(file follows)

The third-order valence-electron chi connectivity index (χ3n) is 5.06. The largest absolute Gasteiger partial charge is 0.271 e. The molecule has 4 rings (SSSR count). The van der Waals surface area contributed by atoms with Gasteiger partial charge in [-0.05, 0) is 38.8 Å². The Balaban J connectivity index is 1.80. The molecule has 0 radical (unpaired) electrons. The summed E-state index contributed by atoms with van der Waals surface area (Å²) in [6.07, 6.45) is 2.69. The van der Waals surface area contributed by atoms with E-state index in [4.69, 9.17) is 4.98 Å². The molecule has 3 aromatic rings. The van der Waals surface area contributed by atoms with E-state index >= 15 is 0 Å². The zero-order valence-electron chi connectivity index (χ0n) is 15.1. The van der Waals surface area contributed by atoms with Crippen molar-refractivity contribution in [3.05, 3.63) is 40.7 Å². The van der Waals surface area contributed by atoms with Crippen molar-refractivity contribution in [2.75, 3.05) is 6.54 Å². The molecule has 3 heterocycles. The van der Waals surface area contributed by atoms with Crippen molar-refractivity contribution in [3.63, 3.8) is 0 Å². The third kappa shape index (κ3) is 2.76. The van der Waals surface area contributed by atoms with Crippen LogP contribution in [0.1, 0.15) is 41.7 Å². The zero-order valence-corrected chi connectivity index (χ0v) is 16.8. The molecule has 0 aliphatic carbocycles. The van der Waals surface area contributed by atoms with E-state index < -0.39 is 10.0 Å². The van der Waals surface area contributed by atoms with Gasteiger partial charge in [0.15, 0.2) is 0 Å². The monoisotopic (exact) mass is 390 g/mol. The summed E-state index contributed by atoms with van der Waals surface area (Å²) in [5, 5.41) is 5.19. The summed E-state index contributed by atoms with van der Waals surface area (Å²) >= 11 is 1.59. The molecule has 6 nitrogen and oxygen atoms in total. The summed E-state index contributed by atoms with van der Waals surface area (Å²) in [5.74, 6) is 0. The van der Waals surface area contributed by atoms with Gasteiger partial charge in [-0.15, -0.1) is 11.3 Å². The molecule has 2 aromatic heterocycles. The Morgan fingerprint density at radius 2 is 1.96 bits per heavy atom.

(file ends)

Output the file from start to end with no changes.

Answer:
The third-order valence-electron chi connectivity index (χ3n) is 5.06. The largest absolute Gasteiger partial charge is 0.271 e. The molecule has 4 rings (SSSR count). The van der Waals surface area contributed by atoms with Gasteiger partial charge in [-0.05, 0) is 38.8 Å². The Balaban J connectivity index is 1.80. The molecule has 0 radical (unpaired) electrons. The summed E-state index contributed by atoms with van der Waals surface area (Å²) in [6.07, 6.45) is 2.69. The van der Waals surface area contributed by atoms with E-state index in [4.69, 9.17) is 4.98 Å². The molecule has 3 aromatic rings. The van der Waals surface area contributed by atoms with E-state index >= 15 is 0 Å². The zero-order valence-electron chi connectivity index (χ0n) is 15.1. The van der Waals surface area contributed by atoms with Crippen molar-refractivity contribution in [3.05, 3.63) is 40.7 Å². The van der Waals surface area contributed by atoms with Crippen molar-refractivity contribution in [2.75, 3.05) is 6.54 Å². The molecule has 3 heterocycles. The van der Waals surface area contributed by atoms with Crippen molar-refractivity contribution in [3.63, 3.8) is 0 Å². The third kappa shape index (κ3) is 2.76. The van der Waals surface area contributed by atoms with Crippen LogP contribution in [0.1, 0.15) is 41.7 Å². The zero-order valence-corrected chi connectivity index (χ0v) is 16.8. The molecule has 0 aliphatic carbocycles. The van der Waals surface area contributed by atoms with E-state index < -0.39 is 10.0 Å². The van der Waals surface area contributed by atoms with Gasteiger partial charge in [0.15, 0.2) is 0 Å². The monoisotopic (exact) mass is 390 g/mol. The summed E-state index contributed by atoms with van der Waals surface area (Å²) in [5, 5.41) is 5.19. The summed E-state index contributed by atoms with van der Waals surface area (Å²) >= 11 is 1.59. The molecule has 6 nitrogen and oxygen atoms in total. The summed E-state index contributed by atoms with van der Waals surface area (Å²) in [5.74, 6) is 0. The van der Waals surface area contributed by atoms with Gasteiger partial charge in [-0.15, -0.1) is 11.3 Å². The molecule has 2 aromatic heterocycles. The Morgan fingerprint density at radius 2 is 1.96 bits per heavy atom.